Iran Talks Stiffer Sanctions Could Torpedo Nuclear Deal
Should sanctions against Tehran be tightened? US Senators believe Iran's nuclear activities can only be halted by ratcheting up the pressure. But Secretary of State John Kerry fears this hawkish stance will scuttle talks between world powers and Iran.
They brought out the big guns in Washington this week, and all because of Iran: First, Vice President Joe Biden addressed Congress, followed by Secretary of State John Kerry. Earlier, President Barack Obama had his spokesperson Jay Carney stress that "the American public does not want a march to war." There was no mistaking how seriously the administration is taking the Iran question.
The gist of its message is that Congress should not press ahead with harsher sanctions against Tehran. Kerry had only just returned from Geneva, where the P5+1 group -- the five permanent members of the UN Security Council and Germany -- had been in talks with Iranian negotiators about the country's nuclear détente. "We were very, very close actually, extremely close," Kerry told the BBC in an interview on Monday. But the talks concluded without a deal, resulting merely in a decision to resume negotiations at a lower level in Geneva next week. This left the White House in a tight spot back home.
Had Kerry unexpectedly returned with a deal, Congress would have been unlikely to torpedo it. But the break in talks now affords its cross-party detractors amongst members of Congress and the Senate an opportunity to stall Obama's Iran strategy.
In late July, the House of Representatives voted 400 to 20 to impose tighter sanctions. Now the ball is in the Senate's court. On Wednesday, Kerry appealed to the Senate Banking Committee not to forge ahead with a new sanctions push before the resumption of talks. "The risk is that if Congress were to unilaterally move to raise sanctions, it could break faith in those negotiations, and actually stop them and break them apart," he said. "We put these (existing Iran) sanctions in place in order to be able to put us in the strongest position possible to be able to negotiate. We now are negotiating," Kerry said before entering the closed-door meeting.
Many beg to differ. "We cannot substitute wild-eyed hope for clear-eyed pragmatism given Iran's historical record of deception," argued Democratic Senator Bob Menendez, chairman of the Senate Foreign Relations Committee. "While the new Iranian president appears to support constructive engagement, Iran's centrifuges spin and its nuclear program expands," he wrote in the New York Times. Menendez is confident that tighter sanctions will prompt Iran to terminate its nuclear weapons program, and he also points out that they would only become effective in several months time, leaving Iranian President Hassan Rohani ample time to demonstrate his sincerity.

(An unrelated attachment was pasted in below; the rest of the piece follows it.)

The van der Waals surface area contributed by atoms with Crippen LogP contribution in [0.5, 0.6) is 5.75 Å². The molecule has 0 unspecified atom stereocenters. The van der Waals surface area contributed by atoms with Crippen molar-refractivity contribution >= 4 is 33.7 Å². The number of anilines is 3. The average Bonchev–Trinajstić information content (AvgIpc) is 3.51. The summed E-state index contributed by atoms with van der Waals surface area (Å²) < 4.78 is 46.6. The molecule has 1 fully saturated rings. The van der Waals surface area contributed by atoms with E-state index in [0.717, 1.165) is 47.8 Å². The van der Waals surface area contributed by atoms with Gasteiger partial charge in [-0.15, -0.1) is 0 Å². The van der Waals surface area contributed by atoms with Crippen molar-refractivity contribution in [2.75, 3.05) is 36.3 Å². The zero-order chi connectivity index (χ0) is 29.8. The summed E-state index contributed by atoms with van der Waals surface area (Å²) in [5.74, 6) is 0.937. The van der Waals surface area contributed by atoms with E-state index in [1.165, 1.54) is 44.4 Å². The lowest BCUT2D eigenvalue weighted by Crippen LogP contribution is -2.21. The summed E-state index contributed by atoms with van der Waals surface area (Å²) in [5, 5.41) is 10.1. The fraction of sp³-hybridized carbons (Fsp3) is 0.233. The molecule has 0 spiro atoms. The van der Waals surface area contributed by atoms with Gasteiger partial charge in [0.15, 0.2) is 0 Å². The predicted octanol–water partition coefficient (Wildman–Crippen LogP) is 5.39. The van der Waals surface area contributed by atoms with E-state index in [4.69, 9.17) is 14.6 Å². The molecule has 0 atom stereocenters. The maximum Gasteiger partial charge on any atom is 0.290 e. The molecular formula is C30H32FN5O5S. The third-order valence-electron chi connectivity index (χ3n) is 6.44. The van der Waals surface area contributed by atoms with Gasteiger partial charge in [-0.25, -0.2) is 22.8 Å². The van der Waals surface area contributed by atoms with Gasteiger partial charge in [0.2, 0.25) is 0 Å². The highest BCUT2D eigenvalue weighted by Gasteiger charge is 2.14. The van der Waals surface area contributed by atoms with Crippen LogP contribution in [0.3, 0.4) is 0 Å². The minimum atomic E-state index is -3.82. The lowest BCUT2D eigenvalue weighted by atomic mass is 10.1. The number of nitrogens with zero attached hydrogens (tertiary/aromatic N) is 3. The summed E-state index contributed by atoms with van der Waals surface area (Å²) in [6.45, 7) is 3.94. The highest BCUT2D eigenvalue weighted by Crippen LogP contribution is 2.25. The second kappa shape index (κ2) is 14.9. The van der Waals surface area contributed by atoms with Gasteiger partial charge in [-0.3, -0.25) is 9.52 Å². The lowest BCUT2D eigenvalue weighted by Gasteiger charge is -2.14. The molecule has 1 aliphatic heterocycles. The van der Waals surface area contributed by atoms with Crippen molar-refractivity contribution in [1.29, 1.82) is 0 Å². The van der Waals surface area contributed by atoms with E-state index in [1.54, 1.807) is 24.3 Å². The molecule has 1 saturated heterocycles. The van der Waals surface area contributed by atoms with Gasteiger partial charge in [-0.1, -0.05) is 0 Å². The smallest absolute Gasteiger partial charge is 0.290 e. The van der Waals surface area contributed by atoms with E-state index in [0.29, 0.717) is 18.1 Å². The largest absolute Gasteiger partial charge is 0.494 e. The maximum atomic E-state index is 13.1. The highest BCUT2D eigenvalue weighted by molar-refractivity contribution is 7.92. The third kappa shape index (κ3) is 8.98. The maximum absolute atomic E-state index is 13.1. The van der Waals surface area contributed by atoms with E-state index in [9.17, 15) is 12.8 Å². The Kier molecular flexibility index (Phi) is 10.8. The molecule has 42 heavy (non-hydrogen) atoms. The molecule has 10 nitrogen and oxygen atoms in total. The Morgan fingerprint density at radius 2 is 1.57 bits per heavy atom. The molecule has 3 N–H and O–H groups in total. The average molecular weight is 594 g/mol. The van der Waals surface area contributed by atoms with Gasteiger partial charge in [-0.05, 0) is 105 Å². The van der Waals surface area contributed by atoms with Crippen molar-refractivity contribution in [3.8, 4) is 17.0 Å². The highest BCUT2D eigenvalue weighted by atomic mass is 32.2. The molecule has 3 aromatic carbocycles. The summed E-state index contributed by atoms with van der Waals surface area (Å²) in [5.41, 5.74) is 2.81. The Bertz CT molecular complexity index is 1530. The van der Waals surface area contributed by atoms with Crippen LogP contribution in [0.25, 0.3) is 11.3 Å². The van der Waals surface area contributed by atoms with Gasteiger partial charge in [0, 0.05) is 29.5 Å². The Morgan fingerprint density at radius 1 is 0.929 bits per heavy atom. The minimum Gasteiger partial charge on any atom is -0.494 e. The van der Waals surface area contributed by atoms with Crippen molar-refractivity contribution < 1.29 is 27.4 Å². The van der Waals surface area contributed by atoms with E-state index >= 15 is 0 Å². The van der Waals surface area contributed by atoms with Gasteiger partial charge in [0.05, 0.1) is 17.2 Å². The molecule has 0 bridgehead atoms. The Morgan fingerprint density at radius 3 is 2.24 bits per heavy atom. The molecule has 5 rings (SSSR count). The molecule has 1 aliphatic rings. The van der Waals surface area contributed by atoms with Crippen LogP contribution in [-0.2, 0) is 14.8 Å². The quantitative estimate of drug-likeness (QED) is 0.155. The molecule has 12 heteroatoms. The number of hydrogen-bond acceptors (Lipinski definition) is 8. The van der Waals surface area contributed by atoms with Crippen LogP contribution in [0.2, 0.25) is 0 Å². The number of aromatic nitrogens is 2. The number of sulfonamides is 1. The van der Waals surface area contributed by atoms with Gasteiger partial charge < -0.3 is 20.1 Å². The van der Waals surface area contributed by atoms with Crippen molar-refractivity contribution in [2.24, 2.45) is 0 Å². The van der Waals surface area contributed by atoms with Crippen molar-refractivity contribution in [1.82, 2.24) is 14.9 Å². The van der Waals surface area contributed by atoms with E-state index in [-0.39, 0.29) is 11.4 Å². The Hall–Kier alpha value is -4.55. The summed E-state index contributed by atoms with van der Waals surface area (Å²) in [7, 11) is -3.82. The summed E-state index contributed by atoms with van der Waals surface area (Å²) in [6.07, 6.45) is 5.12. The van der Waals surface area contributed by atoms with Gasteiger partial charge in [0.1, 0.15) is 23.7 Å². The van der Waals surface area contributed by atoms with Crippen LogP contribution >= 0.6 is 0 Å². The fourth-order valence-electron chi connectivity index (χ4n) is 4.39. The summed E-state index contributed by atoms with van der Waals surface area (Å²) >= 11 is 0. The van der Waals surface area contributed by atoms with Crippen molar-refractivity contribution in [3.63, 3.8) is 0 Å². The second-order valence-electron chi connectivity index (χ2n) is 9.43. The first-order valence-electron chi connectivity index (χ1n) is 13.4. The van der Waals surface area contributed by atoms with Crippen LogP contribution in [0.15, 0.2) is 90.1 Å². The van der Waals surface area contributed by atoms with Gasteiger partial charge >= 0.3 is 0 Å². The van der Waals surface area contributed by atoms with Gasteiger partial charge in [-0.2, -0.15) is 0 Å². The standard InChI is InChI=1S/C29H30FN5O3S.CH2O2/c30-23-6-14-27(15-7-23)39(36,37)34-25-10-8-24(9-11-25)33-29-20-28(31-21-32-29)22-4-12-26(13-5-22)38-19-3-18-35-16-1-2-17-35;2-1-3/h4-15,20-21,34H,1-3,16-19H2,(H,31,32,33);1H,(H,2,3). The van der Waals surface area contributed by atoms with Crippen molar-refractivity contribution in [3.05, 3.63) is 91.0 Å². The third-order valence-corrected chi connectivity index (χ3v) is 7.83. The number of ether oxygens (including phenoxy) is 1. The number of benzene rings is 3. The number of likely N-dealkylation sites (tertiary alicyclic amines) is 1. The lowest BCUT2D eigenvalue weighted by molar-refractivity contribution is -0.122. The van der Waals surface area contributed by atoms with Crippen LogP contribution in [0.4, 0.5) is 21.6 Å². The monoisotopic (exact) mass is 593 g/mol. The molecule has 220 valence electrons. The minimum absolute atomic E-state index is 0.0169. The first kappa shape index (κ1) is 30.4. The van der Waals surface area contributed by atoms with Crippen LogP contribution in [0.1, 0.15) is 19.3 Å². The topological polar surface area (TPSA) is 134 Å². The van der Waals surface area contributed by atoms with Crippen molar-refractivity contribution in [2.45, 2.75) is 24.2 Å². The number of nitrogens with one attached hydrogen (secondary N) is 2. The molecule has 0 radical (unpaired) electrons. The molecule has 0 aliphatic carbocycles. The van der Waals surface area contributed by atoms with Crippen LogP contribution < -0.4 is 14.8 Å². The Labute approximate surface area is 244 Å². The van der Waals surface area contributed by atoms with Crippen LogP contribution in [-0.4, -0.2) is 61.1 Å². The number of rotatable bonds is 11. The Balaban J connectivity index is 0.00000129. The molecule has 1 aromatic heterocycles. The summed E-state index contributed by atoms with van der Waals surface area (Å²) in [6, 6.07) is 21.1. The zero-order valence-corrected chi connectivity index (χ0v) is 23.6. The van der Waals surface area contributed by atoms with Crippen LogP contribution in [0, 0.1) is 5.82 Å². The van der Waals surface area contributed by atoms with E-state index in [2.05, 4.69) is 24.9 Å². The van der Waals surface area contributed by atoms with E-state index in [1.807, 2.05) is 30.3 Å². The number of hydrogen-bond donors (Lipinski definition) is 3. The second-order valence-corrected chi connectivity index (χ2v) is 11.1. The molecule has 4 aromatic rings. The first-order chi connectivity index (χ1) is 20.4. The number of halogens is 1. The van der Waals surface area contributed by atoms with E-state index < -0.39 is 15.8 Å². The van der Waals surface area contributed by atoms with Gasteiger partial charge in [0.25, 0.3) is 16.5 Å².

It remains to be seen if Kerry's efforts to convince senators to hold back will pay off. Republican Senator Bob Corker deemed his briefing "disappointing" while his colleague Mark Kirk accused Obama's administration of appeasing Iran like Britain did Nazi Germany in the 1930s.
Their main criticism is of the finer points of the deal Kerry negotiated in Geneva last week and hopes can still be reached. In their opinion, it doesn't go far enough. The international community will relax sanctions and Iran will limit its uranium enrichment capacity and stop work on a heavy-water nuclear reactor. Iran would only be pressured to suspend its nuclear weapons production at a later stage.
All this amounts to is a delaying tactic, argue the skeptics. "Why should we pause our sanctions efforts as the administration is pressuring Congress to do?" railed Ed Royce, a Republican and the House Foreign Affairs Committee chairman. Why indeed? Isn't Senator Menendez right to question Iran's reliability?
Translating Words into Deeds
Perhaps he is. But it is also true to say that tougher sanctions would do nothing to improve the situation. They would in fact allow the Mullahs to cast themselves as victims, thwarted in their willingness to compromise. If the US wants to end its Cold War with Iran and persuade it to relinquish the nuclear production program it can hardly deny it is pursuing, it will have to offer some kind of incentive. It cannot expect Tehran to capitulate without a fight.
"There is a struggle in Tehran today between those who want Iran to behave as a nation, looking out for its interests, and those who want it to continue behaving as a permanent revolution in a permanent struggle with America and its allies," wrote New York Times columnist Thomas Friedman this week. Why not reach out to these supposed moderates who support Rohani? Obviously, they are neither moderate nor democratic -- they too see themselves as holy warriors, as does Rohani. But at least they are not as irrational as North Korean leader Kim Jong Un.
With its diplomatic charm offensive -- as seen at the UN in September, for example -- Tehran is showing that it would like to see a thaw in its relations with the US. But now the Mullahs have to translate words into deeds. They must also be allowed to do so. The wheels of the negotiations in Geneva need greasing. At this stage, no one should lose sight of the main objective: to prevent Iran from building nuclear weapons.